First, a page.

THE BEN­E­FITS OF SMOK­ING

Best in­ten­tions for pub­lic health can have un­in­tended eco­nomic con­se­quences, writes

CityPress - - Business - Zouei­hid is the chief ex­ec­u­tive of­fi­cer of Bri­tish Amer­i­can To­bacco SA So­raya Zouei­hid

South Africa cur­rently faces some of the gravest eco­nomic chal­lenges of re­cent times, with a grow­ing clam­our for res­o­lu­tion of crises af­fect­ing sev­eral crit­i­cal sec­tors.

As our gov­ern­ment seeks to per­suade in­vestors that South Africa is open for busi­ness, it is per­haps op­por­tune to con­sider how some of gov­ern­ment’s best in­ten­tions to re­solve so­ci­etal chal­lenges can have un­in­tended con­se­quences for busi­ness con­fi­dence.

At the same time, it is im­por­tant to con­sider what busi­ness brings to the ta­ble and how much it is worth to the econ­omy to en­sure that ap­pro­pri­ate mar­ket in­fra­struc­ture is in place and that reg­u­la­tion en­cour­ages, rather than hin­ders, eco­nomic growth and job cre­ation.

To­bacco can be a po­lar­is­ing sub­ject and mean­ing­ful de­bate about the best route to great­est bal­anced ben­e­fit is all too fre­quently lost in po­lar­is­ing ar­gu­ment. We recog­nise that health con­cerns around the use of to­bacco prod­ucts are le­git­i­mate. But we be­lieve the best way for­ward re­lies on bal­anced, ev­i­dence-based reg­u­la­tion of what is a le­gal prod­uct, while tak­ing into ac­count the sig­nif­i­cant eco­nomic con­tri­bu­tion that the sec­tor brings to South Africa.

We al­ready bring a lot to the ta­ble, as a newly pub­lished re­port by Quan­tec Re­search shows. Bri­tish Amer­i­can To­bacco is the largest to­bacco man­u­fac­turer in South Africa and the sec­ond-largest listed com­pany on the JSE, em­ploy­ing over 2 100 peo­ple. Our value chain sus­tains over 72 000 jobs, in­clud­ing 25 000 in spazas, house-shops, tav­erns and other re­tail out­lets which sell our prod­ucts, some 5 800 to­bacco farm­ing jobs, as well as tens of thou­sands of jobs in sec­tors rang­ing from trans­porta­tion to busi­ness ser­vices. Most of these jobs are within small, in­de­pen­dent black-owned busi­nesses.

Our econ­omy-wide con­tri­bu­tion to South Africa’s GDP amounted to R18.4 bil­lion in 2015, or 0.52% of the coun­try’s GDP. We raised R14.5 bil­lion in tax rev­enues – or 1.52% of gov­ern­ment’s to­tal in­come – enough to pay for 93 700 low-cost homes. Since 2013, Na­tional Trea­sury has col­lected more than R43 bil­lion from the pro­duc­tion and sale of cig­a­rettes we pro­duce.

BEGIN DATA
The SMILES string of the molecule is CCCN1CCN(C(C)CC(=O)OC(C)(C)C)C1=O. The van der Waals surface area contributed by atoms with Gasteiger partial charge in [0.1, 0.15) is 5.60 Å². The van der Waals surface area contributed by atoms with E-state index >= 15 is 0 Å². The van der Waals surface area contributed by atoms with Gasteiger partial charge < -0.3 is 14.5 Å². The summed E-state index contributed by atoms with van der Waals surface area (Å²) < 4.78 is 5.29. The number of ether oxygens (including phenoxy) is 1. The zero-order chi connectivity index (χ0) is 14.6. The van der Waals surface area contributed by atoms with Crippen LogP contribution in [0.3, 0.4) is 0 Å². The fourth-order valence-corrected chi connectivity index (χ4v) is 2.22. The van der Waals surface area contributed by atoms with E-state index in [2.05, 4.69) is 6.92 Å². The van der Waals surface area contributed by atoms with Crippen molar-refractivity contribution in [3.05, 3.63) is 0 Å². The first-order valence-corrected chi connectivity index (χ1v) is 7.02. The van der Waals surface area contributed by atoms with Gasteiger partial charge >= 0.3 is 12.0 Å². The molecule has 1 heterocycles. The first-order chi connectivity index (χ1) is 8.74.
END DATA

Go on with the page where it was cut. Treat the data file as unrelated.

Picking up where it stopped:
Grow­ing en­vi­ron­men­tal and com­mer­cial pres­sures have, though, re­duced this con­tri­bu­tion over the past three years and placed sig­nif­i­cant pres­sure on the vi­a­bil­ity of our Hei­del­berg fac­tory in Gaut­eng, where we are one of the largest em­ploy­ers in the prov­ince. We have been forced to shed over 700 jobs, which has, in turn, had an ad­verse knock-on ef­fect on our value chain – for ex­am­ple, the num­ber of re­tail jobs sus­tained by our op­er­a­tions has de­creased by over 10 000, while the num­ber of farm­ing jobs has been re­duced by some 1 500. The over­whelm­ing ma­jor­ity of these jobs were at small and medium-sized en­ter­prises. Such de­clines also clearly re­duce gov­ern­ment’s tax take, re­duc­ing the amount of money avail­able to re­de­velop our econ­omy and sup­port de­liv­ery of the Na­tional Devel­op­ment Plan.

While ex­ter­nal busi­ness chal­lenges will al­ways ex­ist, it is crit­i­cal that when new mea­sures to reg­u­late to­bacco are con­sid­ered, the sig­nif­i­cant eco­nomic con­tri­bu­tion of the sec­tor is re­mem­bered and the po­ten­tial un­in­tended con­se­quences of ex­treme poli­cies on this con­tri­bu­tion are taken into ac­count.

Learn­ings from other coun­tries demon­strate that pub­lic health ob­jec­tives can be de­liv­ered through bal­anced, less ex­treme ap­proaches, while at the same time pro­tect­ing eco­nomic liveli­hoods across the value chain. Given the cur­rent state of the econ­omy and the fact that thou­sands of peo­ple and small busi­nesses – di­rectly or in­di­rectly – rely on in­come gen­er­ated from to­bacco, such an ap­proach is per­haps even more im­por­tant here in South Africa.

It is crit­i­cal, there­fore, that gov­ern­ment con­duct a ro­bust reg­u­la­tory im­pact as­sess­ment, based on wide­spread con­sul­ta­tion across the value chain, to iden­tify and fully un­der­stand po­ten­tial risks, as well as how to mit­i­gate them.

To­bacco is a le­gal prod­uct, re­spon­si­ble for sus­tain­ing tens of thou­sands of jobs across the coun­try and gen­er­at­ing bil­lions of rands in much-needed tax rev­enue. We have an obli­ga­tion to con­duct our busi­ness re­spon­si­bly and we fully em­brace our duty to do so.

A whole-of-gov­ern­ment ap­proach to pol­i­cy­mak­ing, where pub­lic health ob­jec­tives as well as other na­tional pri­or­i­ties of eco­nomic growth, job cre­ation and so­cial in­clu­sion are fac­tored in, is there­fore crit­i­cal.

Newspapers in English

Newspapers from South Africa

© PressReader. All rights reserved.